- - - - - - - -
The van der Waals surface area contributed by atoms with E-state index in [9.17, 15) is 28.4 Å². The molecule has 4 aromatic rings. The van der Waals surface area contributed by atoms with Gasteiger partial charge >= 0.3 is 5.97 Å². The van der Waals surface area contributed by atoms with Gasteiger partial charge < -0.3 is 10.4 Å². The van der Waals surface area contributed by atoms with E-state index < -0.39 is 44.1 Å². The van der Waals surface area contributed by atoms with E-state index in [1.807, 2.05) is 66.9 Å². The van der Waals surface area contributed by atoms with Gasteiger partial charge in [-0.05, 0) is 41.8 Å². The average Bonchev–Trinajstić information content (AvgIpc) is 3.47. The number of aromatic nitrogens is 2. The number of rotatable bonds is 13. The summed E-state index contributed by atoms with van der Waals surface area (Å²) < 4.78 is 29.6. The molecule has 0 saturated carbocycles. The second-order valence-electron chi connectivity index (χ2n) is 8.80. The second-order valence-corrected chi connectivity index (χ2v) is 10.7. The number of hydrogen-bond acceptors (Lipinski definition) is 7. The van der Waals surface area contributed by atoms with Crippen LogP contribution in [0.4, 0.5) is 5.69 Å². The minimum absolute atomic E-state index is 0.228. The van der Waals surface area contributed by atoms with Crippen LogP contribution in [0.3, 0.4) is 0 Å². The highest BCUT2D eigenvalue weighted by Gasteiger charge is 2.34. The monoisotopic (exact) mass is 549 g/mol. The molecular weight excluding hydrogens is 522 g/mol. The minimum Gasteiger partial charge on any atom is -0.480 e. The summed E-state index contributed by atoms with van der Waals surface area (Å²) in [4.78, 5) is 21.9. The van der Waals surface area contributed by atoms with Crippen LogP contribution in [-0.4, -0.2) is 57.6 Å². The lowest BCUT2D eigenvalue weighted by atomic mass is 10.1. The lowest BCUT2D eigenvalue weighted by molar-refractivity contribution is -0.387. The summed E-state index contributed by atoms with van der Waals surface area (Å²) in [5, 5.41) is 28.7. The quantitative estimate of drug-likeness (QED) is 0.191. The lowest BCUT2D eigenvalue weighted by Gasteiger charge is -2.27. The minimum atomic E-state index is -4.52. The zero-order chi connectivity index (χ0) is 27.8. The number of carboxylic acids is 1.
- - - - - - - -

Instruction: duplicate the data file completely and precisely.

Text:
The van der Waals surface area contributed by atoms with E-state index in [9.17, 15) is 28.4 Å². The molecule has 4 aromatic rings. The van der Waals surface area contributed by atoms with Gasteiger partial charge >= 0.3 is 5.97 Å². The van der Waals surface area contributed by atoms with Gasteiger partial charge < -0.3 is 10.4 Å². The van der Waals surface area contributed by atoms with E-state index < -0.39 is 44.1 Å². The van der Waals surface area contributed by atoms with E-state index in [1.807, 2.05) is 66.9 Å². The van der Waals surface area contributed by atoms with Gasteiger partial charge in [-0.05, 0) is 41.8 Å². The average Bonchev–Trinajstić information content (AvgIpc) is 3.47. The number of aromatic nitrogens is 2. The number of rotatable bonds is 13. The summed E-state index contributed by atoms with van der Waals surface area (Å²) < 4.78 is 29.6. The molecule has 0 saturated carbocycles. The second-order valence-electron chi connectivity index (χ2n) is 8.80. The second-order valence-corrected chi connectivity index (χ2v) is 10.7. The number of hydrogen-bond acceptors (Lipinski definition) is 7. The van der Waals surface area contributed by atoms with Crippen LogP contribution in [0.4, 0.5) is 5.69 Å². The minimum absolute atomic E-state index is 0.228. The van der Waals surface area contributed by atoms with Crippen LogP contribution in [0.3, 0.4) is 0 Å². The highest BCUT2D eigenvalue weighted by Gasteiger charge is 2.34. The monoisotopic (exact) mass is 549 g/mol. The molecular weight excluding hydrogens is 522 g/mol. The minimum Gasteiger partial charge on any atom is -0.480 e. The summed E-state index contributed by atoms with van der Waals surface area (Å²) in [4.78, 5) is 21.9. The van der Waals surface area contributed by atoms with Crippen LogP contribution in [-0.4, -0.2) is 57.6 Å². The lowest BCUT2D eigenvalue weighted by atomic mass is 10.1. The lowest BCUT2D eigenvalue weighted by molar-refractivity contribution is -0.387. The summed E-state index contributed by atoms with van der Waals surface area (Å²) in [5, 5.41) is 28.7. The quantitative estimate of drug-likeness (QED) is 0.191. The lowest BCUT2D eigenvalue weighted by Gasteiger charge is -2.27. The minimum atomic E-state index is -4.52. The zero-order chi connectivity index (χ0) is 27.8. The number of carboxylic acids is 1.